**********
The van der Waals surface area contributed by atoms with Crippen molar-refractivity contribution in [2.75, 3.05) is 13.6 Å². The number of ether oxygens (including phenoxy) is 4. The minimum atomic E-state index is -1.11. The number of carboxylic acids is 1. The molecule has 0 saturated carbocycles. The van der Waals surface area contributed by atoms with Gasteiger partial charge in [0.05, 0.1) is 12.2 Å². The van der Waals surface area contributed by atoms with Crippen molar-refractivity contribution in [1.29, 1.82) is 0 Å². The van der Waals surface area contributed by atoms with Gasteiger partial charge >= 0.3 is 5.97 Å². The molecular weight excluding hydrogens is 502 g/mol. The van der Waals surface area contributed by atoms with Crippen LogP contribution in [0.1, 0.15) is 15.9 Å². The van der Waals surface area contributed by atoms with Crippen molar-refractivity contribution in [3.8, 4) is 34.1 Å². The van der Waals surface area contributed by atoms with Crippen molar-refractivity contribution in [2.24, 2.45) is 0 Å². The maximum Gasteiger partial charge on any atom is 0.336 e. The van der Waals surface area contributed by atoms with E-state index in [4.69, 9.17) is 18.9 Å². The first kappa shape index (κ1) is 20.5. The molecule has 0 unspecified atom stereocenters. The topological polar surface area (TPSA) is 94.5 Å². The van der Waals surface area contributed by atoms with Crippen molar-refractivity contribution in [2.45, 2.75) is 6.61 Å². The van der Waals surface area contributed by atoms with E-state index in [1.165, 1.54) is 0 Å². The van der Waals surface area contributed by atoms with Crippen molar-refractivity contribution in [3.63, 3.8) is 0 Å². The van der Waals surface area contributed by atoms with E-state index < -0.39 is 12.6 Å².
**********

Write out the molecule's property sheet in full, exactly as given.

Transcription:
The van der Waals surface area contributed by atoms with Crippen molar-refractivity contribution in [2.75, 3.05) is 13.6 Å². The number of ether oxygens (including phenoxy) is 4. The minimum atomic E-state index is -1.11. The number of carboxylic acids is 1. The molecule has 0 saturated carbocycles. The van der Waals surface area contributed by atoms with Gasteiger partial charge in [0.05, 0.1) is 12.2 Å². The van der Waals surface area contributed by atoms with Crippen molar-refractivity contribution in [1.29, 1.82) is 0 Å². The van der Waals surface area contributed by atoms with Gasteiger partial charge >= 0.3 is 5.97 Å². The molecular weight excluding hydrogens is 502 g/mol. The van der Waals surface area contributed by atoms with Crippen LogP contribution in [0.1, 0.15) is 15.9 Å². The van der Waals surface area contributed by atoms with Crippen molar-refractivity contribution in [3.8, 4) is 34.1 Å². The van der Waals surface area contributed by atoms with Crippen molar-refractivity contribution in [2.24, 2.45) is 0 Å². The maximum Gasteiger partial charge on any atom is 0.336 e. The van der Waals surface area contributed by atoms with E-state index in [4.69, 9.17) is 18.9 Å². The first kappa shape index (κ1) is 20.5. The molecule has 0 unspecified atom stereocenters. The topological polar surface area (TPSA) is 94.5 Å². The van der Waals surface area contributed by atoms with Crippen molar-refractivity contribution in [2.45, 2.75) is 6.61 Å². The van der Waals surface area contributed by atoms with E-state index in [1.165, 1.54) is 0 Å². The van der Waals surface area contributed by atoms with Crippen molar-refractivity contribution in [3.63, 3.8) is 0 Å². The van der Waals surface area contributed by atoms with E-state index < -0.39 is 12.6 Å².